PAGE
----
In other words, even if you're not actively searching for a better gig, you still want to be found. That means leveraging sites like LinkedIn or ZoomInfo, and seeding your online resume
with the keywords that match the job you want.

Trading Up Without Moving On

Of course, you don't have to leave your company in order to secure a better position. You may be able to snag a pay raise or a more senior title at the same company.

Your manager may be more amenable to the idea than you realize. Perhaps you have taken on more responsibilities after the departure of other staffers without getting a commensurate

And it's not just you. One 2011 MetLife employee benefits study found that 34 percent of employees said their workload had spiked over the previous 12 months, and that employers admitted as much.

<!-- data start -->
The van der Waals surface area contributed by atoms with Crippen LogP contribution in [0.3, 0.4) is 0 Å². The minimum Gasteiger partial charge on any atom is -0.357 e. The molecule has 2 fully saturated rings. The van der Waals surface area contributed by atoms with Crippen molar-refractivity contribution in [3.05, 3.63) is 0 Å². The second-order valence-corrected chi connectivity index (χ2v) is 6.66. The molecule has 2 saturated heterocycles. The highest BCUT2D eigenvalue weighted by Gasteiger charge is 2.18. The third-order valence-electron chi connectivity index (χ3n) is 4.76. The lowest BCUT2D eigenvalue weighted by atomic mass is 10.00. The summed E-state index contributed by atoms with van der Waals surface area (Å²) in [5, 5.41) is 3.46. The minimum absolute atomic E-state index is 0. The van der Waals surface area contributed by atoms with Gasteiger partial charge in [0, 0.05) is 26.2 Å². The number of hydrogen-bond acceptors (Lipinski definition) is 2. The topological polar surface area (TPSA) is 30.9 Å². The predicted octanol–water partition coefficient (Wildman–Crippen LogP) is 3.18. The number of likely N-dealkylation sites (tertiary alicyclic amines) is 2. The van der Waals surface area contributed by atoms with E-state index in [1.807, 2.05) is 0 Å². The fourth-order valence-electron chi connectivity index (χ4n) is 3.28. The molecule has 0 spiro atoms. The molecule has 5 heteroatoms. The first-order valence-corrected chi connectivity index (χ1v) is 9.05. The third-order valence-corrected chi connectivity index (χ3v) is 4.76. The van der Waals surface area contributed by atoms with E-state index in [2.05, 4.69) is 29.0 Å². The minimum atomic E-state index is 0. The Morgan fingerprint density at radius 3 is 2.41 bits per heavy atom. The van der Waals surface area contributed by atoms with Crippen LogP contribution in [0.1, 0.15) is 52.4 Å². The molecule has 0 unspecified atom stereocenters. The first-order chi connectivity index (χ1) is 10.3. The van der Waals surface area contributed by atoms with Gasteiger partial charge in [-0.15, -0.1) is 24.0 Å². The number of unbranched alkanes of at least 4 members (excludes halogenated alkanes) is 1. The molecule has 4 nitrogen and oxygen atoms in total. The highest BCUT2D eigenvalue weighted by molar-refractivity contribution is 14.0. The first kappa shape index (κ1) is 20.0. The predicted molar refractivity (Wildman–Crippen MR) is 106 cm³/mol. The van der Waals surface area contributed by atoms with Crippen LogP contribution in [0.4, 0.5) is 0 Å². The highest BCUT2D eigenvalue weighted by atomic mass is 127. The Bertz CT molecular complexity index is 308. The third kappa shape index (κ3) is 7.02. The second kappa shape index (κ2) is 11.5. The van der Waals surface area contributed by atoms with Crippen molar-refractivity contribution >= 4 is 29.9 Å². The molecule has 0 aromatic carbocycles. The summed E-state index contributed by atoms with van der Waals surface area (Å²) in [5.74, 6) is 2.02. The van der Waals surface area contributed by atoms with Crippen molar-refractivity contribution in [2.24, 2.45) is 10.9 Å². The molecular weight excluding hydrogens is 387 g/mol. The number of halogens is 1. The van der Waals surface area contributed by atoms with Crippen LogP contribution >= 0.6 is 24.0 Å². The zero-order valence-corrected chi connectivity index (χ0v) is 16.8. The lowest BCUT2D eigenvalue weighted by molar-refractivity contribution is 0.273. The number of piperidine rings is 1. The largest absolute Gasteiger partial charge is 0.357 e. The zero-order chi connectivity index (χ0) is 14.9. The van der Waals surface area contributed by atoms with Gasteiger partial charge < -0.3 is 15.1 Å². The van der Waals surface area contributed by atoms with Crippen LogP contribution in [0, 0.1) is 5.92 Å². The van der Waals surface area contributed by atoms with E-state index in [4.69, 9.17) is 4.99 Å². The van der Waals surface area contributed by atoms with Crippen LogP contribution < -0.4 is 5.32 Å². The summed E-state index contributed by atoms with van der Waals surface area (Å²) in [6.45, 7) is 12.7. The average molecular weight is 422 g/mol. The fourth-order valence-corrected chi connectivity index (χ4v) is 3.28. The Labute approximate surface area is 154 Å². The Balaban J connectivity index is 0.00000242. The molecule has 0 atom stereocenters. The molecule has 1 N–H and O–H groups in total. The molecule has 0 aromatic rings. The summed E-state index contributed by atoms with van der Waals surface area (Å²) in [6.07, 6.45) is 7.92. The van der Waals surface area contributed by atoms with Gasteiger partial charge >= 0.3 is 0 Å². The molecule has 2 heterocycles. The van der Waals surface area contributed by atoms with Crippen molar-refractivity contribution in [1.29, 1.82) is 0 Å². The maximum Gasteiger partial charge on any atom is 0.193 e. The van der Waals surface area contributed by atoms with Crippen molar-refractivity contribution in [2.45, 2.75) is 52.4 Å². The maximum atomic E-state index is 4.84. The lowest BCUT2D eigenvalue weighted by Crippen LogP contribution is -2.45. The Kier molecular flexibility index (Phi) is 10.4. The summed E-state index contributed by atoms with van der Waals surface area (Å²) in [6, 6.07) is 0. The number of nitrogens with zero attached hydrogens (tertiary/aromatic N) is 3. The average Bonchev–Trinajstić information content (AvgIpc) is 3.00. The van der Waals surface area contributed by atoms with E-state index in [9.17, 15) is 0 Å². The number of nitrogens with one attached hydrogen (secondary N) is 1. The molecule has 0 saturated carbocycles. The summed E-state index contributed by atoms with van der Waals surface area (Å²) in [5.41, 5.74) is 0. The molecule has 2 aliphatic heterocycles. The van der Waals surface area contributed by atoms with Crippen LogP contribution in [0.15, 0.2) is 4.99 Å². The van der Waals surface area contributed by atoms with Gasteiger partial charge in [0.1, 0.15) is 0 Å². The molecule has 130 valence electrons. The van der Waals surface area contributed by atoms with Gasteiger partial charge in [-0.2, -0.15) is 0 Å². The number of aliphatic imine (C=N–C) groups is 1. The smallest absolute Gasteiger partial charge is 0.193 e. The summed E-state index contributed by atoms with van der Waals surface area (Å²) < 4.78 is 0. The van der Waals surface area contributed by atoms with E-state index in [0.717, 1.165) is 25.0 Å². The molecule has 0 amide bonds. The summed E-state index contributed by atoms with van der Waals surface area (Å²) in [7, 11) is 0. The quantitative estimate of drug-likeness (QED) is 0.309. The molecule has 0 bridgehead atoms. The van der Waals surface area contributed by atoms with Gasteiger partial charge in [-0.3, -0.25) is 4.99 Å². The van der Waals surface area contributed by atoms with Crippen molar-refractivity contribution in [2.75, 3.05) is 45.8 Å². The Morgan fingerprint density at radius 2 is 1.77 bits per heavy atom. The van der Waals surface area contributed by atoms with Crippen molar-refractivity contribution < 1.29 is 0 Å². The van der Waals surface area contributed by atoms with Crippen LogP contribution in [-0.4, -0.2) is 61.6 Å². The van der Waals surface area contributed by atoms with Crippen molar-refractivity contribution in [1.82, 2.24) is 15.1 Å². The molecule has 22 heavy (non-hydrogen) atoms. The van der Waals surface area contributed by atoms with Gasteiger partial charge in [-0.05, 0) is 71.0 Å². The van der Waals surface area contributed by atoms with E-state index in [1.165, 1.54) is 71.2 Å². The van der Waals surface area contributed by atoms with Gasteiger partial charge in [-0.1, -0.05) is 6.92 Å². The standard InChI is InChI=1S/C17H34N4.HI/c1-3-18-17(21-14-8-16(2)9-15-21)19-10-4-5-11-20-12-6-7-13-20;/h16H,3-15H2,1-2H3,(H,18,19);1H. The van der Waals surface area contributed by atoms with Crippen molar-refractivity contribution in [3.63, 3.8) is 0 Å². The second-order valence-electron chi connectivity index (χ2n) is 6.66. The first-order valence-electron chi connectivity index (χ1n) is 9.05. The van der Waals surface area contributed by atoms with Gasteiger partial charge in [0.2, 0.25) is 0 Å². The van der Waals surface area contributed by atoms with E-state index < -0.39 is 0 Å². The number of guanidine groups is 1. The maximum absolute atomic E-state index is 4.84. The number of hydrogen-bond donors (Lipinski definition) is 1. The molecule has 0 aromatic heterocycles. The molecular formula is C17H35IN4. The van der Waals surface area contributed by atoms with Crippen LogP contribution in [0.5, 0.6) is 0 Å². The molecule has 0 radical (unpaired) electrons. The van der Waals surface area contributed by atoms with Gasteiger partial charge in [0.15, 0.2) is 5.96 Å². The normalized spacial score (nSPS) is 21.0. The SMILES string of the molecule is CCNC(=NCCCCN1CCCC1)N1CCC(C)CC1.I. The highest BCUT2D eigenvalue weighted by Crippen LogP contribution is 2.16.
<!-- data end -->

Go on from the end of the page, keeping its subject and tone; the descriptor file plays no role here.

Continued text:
Many hiring managers know intuitively what Matthew Bidwell, assistant professor of the Wharton School, outlined in his paper "Paying More To Get Less": That outside hires can be more pricey while failing to meet performance expectations.

"It's a heck of a lot easier to give you a 5 or 10 percent pay bump, than to go through the whole rigamarole of finding someone better than you," says Perry. "If you've got talent, you're in the driver's seat."

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Maybe things are looking up for twenty-somethings who have jobs and are looking to "trade up." I don't see any mention in this article of things looking up for fifty-somethings who've been jobhunting for two-plus years. I think we may be talking apples and oranges here.

September 06 2012 at 11:50 AM Report abuse rate up rate down Reply
rebecca jean

thawing......................get freaking real........

September 05 2012 at 5:52 AM Report abuse rate up rate down Reply
I hate KK

Where are they thawing? Liars!!!!!

September 05 2012 at 12:56 AM Report abuse rate up rate down Reply